‘To Pixar and Beyond: My Unlikely Journey with Steve Jobs to Make Entertainment History’ by Lawrence Levy

 

The feature films churned out by Hollywood studios today are a far cry from the pioneering motion pictures of the late 19th century. Technology is often highlighted as a key driver for innovation and in no sector is this more evident than in entertainment. Whether you want to look at improvements in video-capture devices, or changing film-editing processes and software capabilities, developments across film and entertainment are largely driven by developments in technology.

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The story related in ‘To Pixar and Beyond’ is a perfect example of the relationship between technology and innovation. While the majority of people will have heard of Pixar, and know of the company’s wide success in the film industry, few may be aware of its surprisingly humble origins. Written by Lawrence Levy, the former chief financial officer of Pixar, this book tells the tale of how a tiny, struggling start-up went on to revolutionise the animated film industry.

The story begins with Levy, a Harvard-trained lawyer and Silicon Valley executive, receiving an unexpected phone call from Apple founder Steve Jobs attempting to persuade him to join his latest venture, which at that point was on the verge of failure. This small, little-known software-development firm had begun creating computer-animated short films to advertise its work, and was now working towards creating the first ever computer animated feature film – a family-friendly adventure featuring toys that come to life. Levy recalls being struck by an odd mix of excitement and scepticism at hearing Pixar’s story, feelings that were all the more confused by a visit to the company’s dingy headquarters next to an oil refinery in Richmond Point, San Francisco.

Levy compares Pixar to the native Ohlone tribe, who roamed the land where Silicon Valley resides long before business took ownership of the area. Traditions capable of sustaining a tribe for thousands of years had been swept away by a wave of innovation. In the modern day, Levy says, those who can’t keep up with progress go the same way, becoming artefacts left behind. Outwardly Pixar had the appearance of a company that could be easily outstripped by its competitors, but among the rickety armchairs and stained ceiling tiles was a company that harboured a wealth of creative talent.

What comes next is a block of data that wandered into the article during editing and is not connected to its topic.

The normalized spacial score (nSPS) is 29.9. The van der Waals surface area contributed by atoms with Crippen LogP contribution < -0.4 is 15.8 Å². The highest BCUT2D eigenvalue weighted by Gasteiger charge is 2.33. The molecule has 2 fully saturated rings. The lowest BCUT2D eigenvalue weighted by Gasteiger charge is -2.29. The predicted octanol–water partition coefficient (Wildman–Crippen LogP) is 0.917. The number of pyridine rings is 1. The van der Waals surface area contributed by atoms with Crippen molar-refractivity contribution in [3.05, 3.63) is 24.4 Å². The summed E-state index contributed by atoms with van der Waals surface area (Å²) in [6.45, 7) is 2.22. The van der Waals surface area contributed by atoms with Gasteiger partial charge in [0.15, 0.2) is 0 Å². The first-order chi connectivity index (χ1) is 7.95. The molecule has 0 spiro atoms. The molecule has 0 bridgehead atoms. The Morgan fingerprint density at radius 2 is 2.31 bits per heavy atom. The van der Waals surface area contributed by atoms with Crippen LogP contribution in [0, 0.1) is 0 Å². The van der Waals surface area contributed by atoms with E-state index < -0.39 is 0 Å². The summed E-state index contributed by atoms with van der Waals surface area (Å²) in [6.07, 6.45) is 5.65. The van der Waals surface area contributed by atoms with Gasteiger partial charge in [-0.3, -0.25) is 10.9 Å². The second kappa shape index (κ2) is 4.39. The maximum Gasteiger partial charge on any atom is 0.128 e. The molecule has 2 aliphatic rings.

Of course, we know how the story pans out. There will be few people who have not heard of the first film to emerge from Pixar’s humble offices. In fact, ‘Toy Story’, as it came to be called, was not just successful, it went on to be the biggest film of 1995 – a feat virtually unheard of in the animated film world – and, at the time, became the third biggest grossing animated film of all time. A generation of millennials have now grown up alongside Toy Story’s beloved characters Buzz and Woody and will no doubt have shed a tear when the final film in the franchise was released in 2010.

Regardless of what you know about Pixar’s journey and subsequent success, though, Levy manages to make the story legitimately exciting. Joining the Pixar team was a huge decision, but this was really just the beginning. Once on board Levy and Jobs had a mountain to climb, in committing to transform Pixar into a company focused solely on animated feature films, and leaving behind the software sales and other piecemeal activites, which just barely kept the corporation afloat.

This book, like Pixar’s story, is truly remarkable. At times it reads like a novel, but informs like a documentary, advises like a self-help guide and inspires like any unexpected success story. Above all, the story is inspirational and should serve as encouragement for people wanting to innovate. Pixar’s story is rare, but not impossible. Innovation is out there, waiting to be discovered. As Levy says, creativity is a “dance on the precipice of failure”. There are no shortcuts, no formulas and no well-worn paths to victory, but the results speak for themselves.